The Pictionary techniques is an elicitation method to evaluate which concepts children are familiar with and explore their embodied representations of those specific concepts. We suggest its usage in the initial stage of the design process, by involving children as co-designers to properly frame the experience.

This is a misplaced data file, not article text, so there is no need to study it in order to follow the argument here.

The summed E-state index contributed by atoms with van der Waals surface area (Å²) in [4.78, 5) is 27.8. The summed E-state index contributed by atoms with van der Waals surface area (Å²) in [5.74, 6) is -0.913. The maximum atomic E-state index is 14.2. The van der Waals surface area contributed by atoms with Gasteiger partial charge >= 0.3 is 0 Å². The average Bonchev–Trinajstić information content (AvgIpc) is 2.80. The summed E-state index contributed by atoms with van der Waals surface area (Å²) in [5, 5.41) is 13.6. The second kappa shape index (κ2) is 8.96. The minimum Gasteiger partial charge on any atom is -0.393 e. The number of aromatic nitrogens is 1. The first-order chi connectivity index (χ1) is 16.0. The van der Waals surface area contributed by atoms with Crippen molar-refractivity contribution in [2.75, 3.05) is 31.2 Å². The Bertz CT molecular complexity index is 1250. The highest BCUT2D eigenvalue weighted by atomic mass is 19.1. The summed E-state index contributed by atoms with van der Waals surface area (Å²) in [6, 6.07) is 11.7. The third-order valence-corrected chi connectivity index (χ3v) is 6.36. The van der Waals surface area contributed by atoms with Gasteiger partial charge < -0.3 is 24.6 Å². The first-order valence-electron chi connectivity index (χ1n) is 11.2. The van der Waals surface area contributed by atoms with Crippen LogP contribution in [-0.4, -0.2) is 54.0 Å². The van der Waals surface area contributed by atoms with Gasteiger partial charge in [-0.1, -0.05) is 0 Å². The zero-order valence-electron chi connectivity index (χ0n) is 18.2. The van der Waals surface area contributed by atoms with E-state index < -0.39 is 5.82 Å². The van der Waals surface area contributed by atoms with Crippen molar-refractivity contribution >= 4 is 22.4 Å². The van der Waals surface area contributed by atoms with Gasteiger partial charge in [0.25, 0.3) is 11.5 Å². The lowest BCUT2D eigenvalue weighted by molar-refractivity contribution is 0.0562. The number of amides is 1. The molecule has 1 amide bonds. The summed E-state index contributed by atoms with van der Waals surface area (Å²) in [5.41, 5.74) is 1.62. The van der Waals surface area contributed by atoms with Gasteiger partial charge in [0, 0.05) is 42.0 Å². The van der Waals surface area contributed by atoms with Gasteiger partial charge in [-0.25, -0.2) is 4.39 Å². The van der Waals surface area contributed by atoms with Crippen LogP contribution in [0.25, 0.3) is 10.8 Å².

The technique is based on using the mechanics of the board game Pictionary and using terms related to the addressed learning goals. Specifically, one child per time is asked to randomly pick-up one of the terms and to represent it through drawings on a whiteboard. The other children have one minute to guess it. In our studies, this technique showed to offer relevant affordances to grasp children’s representations across different modes. Furthermore, it showed to be particularly effective when associated with a careful analysis of the specific formal features of their drawings and their embodiment during the task (e.g. gestures, facial expression). The playful nature of the activity makes it engaging for children and its time-based structure avoids that they focusing too much on surface details. As a consequence, we suggest that this technique may represent a useful tool to grasp children’s conceptions around a specific topic in a playful and “quick-and-dirty” way.